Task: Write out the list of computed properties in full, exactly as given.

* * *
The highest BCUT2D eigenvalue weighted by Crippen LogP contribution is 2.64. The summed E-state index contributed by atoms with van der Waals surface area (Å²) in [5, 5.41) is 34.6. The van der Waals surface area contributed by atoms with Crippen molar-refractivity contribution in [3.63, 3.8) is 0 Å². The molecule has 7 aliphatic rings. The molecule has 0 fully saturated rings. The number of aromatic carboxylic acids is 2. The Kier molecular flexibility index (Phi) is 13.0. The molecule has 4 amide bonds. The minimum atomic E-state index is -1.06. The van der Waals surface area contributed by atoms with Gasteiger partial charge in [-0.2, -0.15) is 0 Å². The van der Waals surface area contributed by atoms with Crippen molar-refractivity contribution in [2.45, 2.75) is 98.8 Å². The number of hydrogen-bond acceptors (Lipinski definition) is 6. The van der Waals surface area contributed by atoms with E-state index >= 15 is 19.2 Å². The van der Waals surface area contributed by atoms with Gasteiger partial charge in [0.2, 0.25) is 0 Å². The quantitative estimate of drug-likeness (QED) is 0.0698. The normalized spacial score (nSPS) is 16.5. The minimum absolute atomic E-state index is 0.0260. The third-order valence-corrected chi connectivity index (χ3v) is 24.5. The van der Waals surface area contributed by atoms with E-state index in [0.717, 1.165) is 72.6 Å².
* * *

The highest BCUT2D eigenvalue weighted by Crippen LogP contribution is 2.64. The summed E-state index contributed by atoms with van der Waals surface area (Å²) in [5, 5.41) is 34.6. The van der Waals surface area contributed by atoms with Crippen molar-refractivity contribution in [3.63, 3.8) is 0 Å². The molecule has 7 aliphatic rings. The molecule has 0 fully saturated rings. The number of aromatic carboxylic acids is 2. The Kier molecular flexibility index (Phi) is 13.0. The molecule has 4 amide bonds. The minimum atomic E-state index is -1.06. The van der Waals surface area contributed by atoms with Gasteiger partial charge in [-0.2, -0.15) is 0 Å². The van der Waals surface area contributed by atoms with Crippen molar-refractivity contribution in [2.45, 2.75) is 98.8 Å². The number of hydrogen-bond acceptors (Lipinski definition) is 6. The van der Waals surface area contributed by atoms with E-state index >= 15 is 19.2 Å². The van der Waals surface area contributed by atoms with Gasteiger partial charge in [0.2, 0.25) is 0 Å². The quantitative estimate of drug-likeness (QED) is 0.0698. The normalized spacial score (nSPS) is 16.5. The minimum absolute atomic E-state index is 0.0260. The third-order valence-corrected chi connectivity index (χ3v) is 24.5. The van der Waals surface area contributed by atoms with E-state index in [0.717, 1.165) is 72.6 Å².